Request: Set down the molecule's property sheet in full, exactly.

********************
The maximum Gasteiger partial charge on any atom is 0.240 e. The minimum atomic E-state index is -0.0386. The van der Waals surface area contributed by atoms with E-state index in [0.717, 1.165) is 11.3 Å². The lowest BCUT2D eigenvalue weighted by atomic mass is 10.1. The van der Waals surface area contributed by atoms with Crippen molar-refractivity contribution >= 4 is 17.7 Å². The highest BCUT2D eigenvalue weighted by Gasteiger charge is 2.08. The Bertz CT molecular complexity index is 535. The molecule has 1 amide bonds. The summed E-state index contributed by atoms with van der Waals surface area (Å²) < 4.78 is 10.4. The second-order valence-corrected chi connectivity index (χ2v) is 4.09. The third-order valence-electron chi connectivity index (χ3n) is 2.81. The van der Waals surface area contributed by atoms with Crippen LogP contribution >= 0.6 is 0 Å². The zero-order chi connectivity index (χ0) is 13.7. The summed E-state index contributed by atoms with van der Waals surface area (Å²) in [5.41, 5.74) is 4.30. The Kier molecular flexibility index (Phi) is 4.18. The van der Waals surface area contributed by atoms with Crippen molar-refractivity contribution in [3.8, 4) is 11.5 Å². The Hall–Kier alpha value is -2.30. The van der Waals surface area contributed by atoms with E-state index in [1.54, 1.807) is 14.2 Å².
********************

The maximum Gasteiger partial charge on any atom is 0.240 e. The minimum atomic E-state index is -0.0386. The van der Waals surface area contributed by atoms with E-state index in [0.717, 1.165) is 11.3 Å². The lowest BCUT2D eigenvalue weighted by atomic mass is 10.1. The van der Waals surface area contributed by atoms with Crippen molar-refractivity contribution >= 4 is 17.7 Å². The highest BCUT2D eigenvalue weighted by Gasteiger charge is 2.08. The Bertz CT molecular complexity index is 535. The molecule has 1 amide bonds. The summed E-state index contributed by atoms with van der Waals surface area (Å²) < 4.78 is 10.4. The second-order valence-corrected chi connectivity index (χ2v) is 4.09. The third-order valence-electron chi connectivity index (χ3n) is 2.81. The van der Waals surface area contributed by atoms with Crippen LogP contribution >= 0.6 is 0 Å². The zero-order chi connectivity index (χ0) is 13.7. The summed E-state index contributed by atoms with van der Waals surface area (Å²) in [5.41, 5.74) is 4.30. The Kier molecular flexibility index (Phi) is 4.18. The van der Waals surface area contributed by atoms with Crippen molar-refractivity contribution in [3.8, 4) is 11.5 Å². The Hall–Kier alpha value is -2.30. The van der Waals surface area contributed by atoms with E-state index in [1.54, 1.807) is 14.2 Å².